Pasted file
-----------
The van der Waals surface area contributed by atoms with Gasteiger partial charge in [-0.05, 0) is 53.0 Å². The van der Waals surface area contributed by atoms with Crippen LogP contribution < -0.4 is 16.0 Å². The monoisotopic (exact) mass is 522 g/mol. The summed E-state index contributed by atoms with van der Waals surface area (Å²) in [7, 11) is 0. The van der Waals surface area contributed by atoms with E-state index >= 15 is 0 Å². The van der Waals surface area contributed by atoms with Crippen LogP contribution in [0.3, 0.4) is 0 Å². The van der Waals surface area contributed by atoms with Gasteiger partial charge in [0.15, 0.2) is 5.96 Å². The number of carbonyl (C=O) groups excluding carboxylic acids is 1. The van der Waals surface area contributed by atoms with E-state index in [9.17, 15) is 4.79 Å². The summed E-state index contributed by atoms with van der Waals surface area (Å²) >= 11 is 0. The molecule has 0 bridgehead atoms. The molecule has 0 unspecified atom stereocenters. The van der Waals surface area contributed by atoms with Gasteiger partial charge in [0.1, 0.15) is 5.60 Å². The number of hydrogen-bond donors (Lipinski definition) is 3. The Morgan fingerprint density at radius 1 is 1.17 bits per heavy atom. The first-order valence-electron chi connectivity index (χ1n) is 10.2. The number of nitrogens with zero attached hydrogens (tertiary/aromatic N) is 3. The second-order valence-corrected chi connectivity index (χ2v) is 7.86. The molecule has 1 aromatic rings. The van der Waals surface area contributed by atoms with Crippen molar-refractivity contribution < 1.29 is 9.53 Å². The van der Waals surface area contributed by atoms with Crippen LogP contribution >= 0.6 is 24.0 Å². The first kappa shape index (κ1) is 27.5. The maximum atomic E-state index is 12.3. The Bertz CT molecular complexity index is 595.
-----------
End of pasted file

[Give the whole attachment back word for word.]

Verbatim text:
The van der Waals surface area contributed by atoms with Gasteiger partial charge in [-0.05, 0) is 53.0 Å². The van der Waals surface area contributed by atoms with Crippen LogP contribution < -0.4 is 16.0 Å². The monoisotopic (exact) mass is 522 g/mol. The summed E-state index contributed by atoms with van der Waals surface area (Å²) in [7, 11) is 0. The van der Waals surface area contributed by atoms with E-state index >= 15 is 0 Å². The van der Waals surface area contributed by atoms with Crippen LogP contribution in [0.3, 0.4) is 0 Å². The van der Waals surface area contributed by atoms with Gasteiger partial charge in [0.15, 0.2) is 5.96 Å². The number of carbonyl (C=O) groups excluding carboxylic acids is 1. The van der Waals surface area contributed by atoms with E-state index in [9.17, 15) is 4.79 Å². The summed E-state index contributed by atoms with van der Waals surface area (Å²) >= 11 is 0. The molecule has 0 bridgehead atoms. The molecule has 0 unspecified atom stereocenters. The van der Waals surface area contributed by atoms with Gasteiger partial charge in [0.1, 0.15) is 5.60 Å². The number of hydrogen-bond donors (Lipinski definition) is 3. The Morgan fingerprint density at radius 1 is 1.17 bits per heavy atom. The first-order valence-electron chi connectivity index (χ1n) is 10.2. The number of nitrogens with zero attached hydrogens (tertiary/aromatic N) is 3. The second-order valence-corrected chi connectivity index (χ2v) is 7.86. The molecule has 1 aromatic rings. The van der Waals surface area contributed by atoms with Crippen molar-refractivity contribution < 1.29 is 9.53 Å². The van der Waals surface area contributed by atoms with Crippen LogP contribution >= 0.6 is 24.0 Å². The first kappa shape index (κ1) is 27.5. The maximum atomic E-state index is 12.3. The Bertz CT molecular complexity index is 595.